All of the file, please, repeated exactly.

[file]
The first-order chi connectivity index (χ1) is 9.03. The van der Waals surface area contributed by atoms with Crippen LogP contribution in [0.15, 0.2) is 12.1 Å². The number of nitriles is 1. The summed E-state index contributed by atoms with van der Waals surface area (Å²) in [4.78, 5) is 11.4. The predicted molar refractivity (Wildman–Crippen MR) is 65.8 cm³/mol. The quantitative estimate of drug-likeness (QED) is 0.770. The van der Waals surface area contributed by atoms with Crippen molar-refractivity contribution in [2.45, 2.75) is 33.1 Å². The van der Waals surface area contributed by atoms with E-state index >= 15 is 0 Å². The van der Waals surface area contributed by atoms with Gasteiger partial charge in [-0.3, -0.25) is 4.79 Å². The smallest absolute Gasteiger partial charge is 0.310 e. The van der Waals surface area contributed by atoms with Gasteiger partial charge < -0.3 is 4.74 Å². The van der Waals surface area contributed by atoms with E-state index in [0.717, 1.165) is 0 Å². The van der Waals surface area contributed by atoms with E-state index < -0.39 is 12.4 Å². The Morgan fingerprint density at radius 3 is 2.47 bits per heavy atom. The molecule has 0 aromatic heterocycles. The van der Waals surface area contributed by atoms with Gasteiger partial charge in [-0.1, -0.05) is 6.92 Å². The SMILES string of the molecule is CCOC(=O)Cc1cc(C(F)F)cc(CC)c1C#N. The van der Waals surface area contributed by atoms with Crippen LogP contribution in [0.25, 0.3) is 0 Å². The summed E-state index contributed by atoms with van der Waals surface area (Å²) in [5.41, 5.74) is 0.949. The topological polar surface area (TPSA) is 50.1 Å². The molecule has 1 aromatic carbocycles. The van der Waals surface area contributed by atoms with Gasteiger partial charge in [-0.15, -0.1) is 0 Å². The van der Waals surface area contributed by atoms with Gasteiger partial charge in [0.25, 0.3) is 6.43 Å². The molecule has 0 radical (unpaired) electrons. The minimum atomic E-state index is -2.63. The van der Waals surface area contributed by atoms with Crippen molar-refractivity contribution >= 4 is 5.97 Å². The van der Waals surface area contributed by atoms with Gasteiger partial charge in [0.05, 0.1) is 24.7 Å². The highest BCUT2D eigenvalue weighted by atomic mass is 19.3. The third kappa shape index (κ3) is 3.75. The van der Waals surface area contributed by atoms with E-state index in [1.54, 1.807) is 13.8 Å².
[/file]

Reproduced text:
The first-order chi connectivity index (χ1) is 9.03. The van der Waals surface area contributed by atoms with Crippen LogP contribution in [0.15, 0.2) is 12.1 Å². The number of nitriles is 1. The summed E-state index contributed by atoms with van der Waals surface area (Å²) in [4.78, 5) is 11.4. The predicted molar refractivity (Wildman–Crippen MR) is 65.8 cm³/mol. The quantitative estimate of drug-likeness (QED) is 0.770. The van der Waals surface area contributed by atoms with Crippen molar-refractivity contribution in [2.45, 2.75) is 33.1 Å². The van der Waals surface area contributed by atoms with E-state index >= 15 is 0 Å². The van der Waals surface area contributed by atoms with Gasteiger partial charge in [-0.3, -0.25) is 4.79 Å². The smallest absolute Gasteiger partial charge is 0.310 e. The van der Waals surface area contributed by atoms with Gasteiger partial charge < -0.3 is 4.74 Å². The van der Waals surface area contributed by atoms with E-state index in [0.717, 1.165) is 0 Å². The van der Waals surface area contributed by atoms with E-state index < -0.39 is 12.4 Å². The Morgan fingerprint density at radius 3 is 2.47 bits per heavy atom. The molecule has 0 aromatic heterocycles. The van der Waals surface area contributed by atoms with Gasteiger partial charge in [-0.1, -0.05) is 6.92 Å². The SMILES string of the molecule is CCOC(=O)Cc1cc(C(F)F)cc(CC)c1C#N. The van der Waals surface area contributed by atoms with Crippen LogP contribution in [0.25, 0.3) is 0 Å². The summed E-state index contributed by atoms with van der Waals surface area (Å²) in [5.41, 5.74) is 0.949. The topological polar surface area (TPSA) is 50.1 Å². The molecule has 1 aromatic carbocycles. The van der Waals surface area contributed by atoms with Gasteiger partial charge in [-0.15, -0.1) is 0 Å². The van der Waals surface area contributed by atoms with Gasteiger partial charge in [0.25, 0.3) is 6.43 Å². The molecule has 0 radical (unpaired) electrons. The minimum atomic E-state index is -2.63. The van der Waals surface area contributed by atoms with Crippen molar-refractivity contribution >= 4 is 5.97 Å². The van der Waals surface area contributed by atoms with Gasteiger partial charge in [0.05, 0.1) is 24.7 Å². The highest BCUT2D eigenvalue weighted by atomic mass is 19.3. The third kappa shape index (κ3) is 3.75. The van der Waals surface area contributed by atoms with E-state index in [1.54, 1.807) is 13.8 Å².